Currency markets drift
A gentle rise in US bond yields was enough to sustain early US dollar gains, with robust US data raising economic expansion expectations. The dollar index finished almost unchanged at 91.17, having tested 91.30 earlier in the session. However, it remains above previous resistance at 91.00 for the third day in a row, suggesting that US strength has not yet run its course.
The inflation data overnight in Europe was enough to push the euro lower though, and it looks the most vulnerable of the major currencies to further dollar strength. EUR/USD fell slightly to 1.2035, easing to 1.2025 in Asia. EUR/USD has now spent two full sessions below critical support at 1.2055, and a fall through 1.2000 should spark more stop-loss selling. In the bigger picture, EUR/USD has the potential to fall as far as 1.1600 if dollar strength persists.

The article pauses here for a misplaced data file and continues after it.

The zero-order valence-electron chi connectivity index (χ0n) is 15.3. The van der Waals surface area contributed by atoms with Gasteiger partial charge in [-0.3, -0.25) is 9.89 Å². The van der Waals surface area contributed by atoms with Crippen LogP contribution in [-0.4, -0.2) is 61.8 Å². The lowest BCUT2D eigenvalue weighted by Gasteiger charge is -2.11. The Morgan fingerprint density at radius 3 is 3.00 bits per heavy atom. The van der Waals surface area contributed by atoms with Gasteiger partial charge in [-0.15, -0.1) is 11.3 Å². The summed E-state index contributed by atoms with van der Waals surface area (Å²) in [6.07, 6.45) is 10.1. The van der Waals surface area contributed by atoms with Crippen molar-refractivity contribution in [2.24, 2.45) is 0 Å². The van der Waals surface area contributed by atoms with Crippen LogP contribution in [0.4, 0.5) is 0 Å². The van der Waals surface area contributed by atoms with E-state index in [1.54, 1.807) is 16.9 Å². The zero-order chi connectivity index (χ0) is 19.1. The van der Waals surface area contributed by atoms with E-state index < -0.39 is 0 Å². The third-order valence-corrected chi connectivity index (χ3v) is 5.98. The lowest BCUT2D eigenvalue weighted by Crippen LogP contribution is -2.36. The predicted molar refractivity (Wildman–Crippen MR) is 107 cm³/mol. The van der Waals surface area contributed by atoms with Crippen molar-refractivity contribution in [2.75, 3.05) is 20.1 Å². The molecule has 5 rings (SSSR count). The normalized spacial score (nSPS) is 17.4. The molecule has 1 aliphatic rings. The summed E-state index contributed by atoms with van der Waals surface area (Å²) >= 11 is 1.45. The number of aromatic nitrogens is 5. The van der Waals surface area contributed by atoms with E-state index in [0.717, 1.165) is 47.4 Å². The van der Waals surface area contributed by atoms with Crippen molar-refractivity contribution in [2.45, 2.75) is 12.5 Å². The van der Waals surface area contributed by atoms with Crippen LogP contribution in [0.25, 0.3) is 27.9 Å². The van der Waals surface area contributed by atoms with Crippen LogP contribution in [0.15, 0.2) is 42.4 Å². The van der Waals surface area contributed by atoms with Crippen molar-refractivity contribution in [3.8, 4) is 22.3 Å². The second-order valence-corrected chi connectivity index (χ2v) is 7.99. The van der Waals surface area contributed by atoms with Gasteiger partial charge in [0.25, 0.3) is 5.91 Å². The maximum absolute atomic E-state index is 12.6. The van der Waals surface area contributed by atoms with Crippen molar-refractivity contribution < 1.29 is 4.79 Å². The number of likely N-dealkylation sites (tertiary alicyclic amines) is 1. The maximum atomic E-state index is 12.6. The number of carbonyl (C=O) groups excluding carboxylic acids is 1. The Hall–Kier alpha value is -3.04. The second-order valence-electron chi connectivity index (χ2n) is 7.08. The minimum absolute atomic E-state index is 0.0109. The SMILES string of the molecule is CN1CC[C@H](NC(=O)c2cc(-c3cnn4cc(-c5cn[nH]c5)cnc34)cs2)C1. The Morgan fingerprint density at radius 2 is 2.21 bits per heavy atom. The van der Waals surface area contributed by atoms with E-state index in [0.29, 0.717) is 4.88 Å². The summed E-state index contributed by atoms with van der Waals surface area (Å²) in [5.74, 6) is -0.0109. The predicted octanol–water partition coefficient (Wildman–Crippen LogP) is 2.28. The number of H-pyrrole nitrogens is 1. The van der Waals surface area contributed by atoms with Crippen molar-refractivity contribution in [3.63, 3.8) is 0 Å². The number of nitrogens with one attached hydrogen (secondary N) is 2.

USD/JPY could yet surprise as well, consolidating around 105.00 for the past few sessions, after breaking out of its long-term down channel at 104.25 last week. It targets its 200-day moving average (DMA) at 105.60 initially, but could potentially move as high as 107.00 is short dollar positioning globally, is squeezed.
Among the commodity currencies, NZD/USD is poised to break out of the top of its symmetrical triangle. This week’s robust economic data has the market calling the bottom of interest rates, and talk is now turning to when the RBNZ will tighten. It is likely to be the first DM central bank to do so. NZD/USD is at 0.7200 today, just below the triangle at 0.7220 which it tested overnight. A breakout targets a rally to the 0.7500 region.
Asian currencies remain immune to any sort of moves, up or down this week. The main reason for that is because the PBOC has kept USD/CNY rock steady around 6.4600 this week. The PBOC appears intent on confining USD/CNY to a 6.4000/6.5000 ahead of the Lunar New Year holidays. Given that China, and almost all of Asia, runs some sort of dirty peg to the US dollar, unless USD/CNY moves, the rest of Asia is unlikely to either.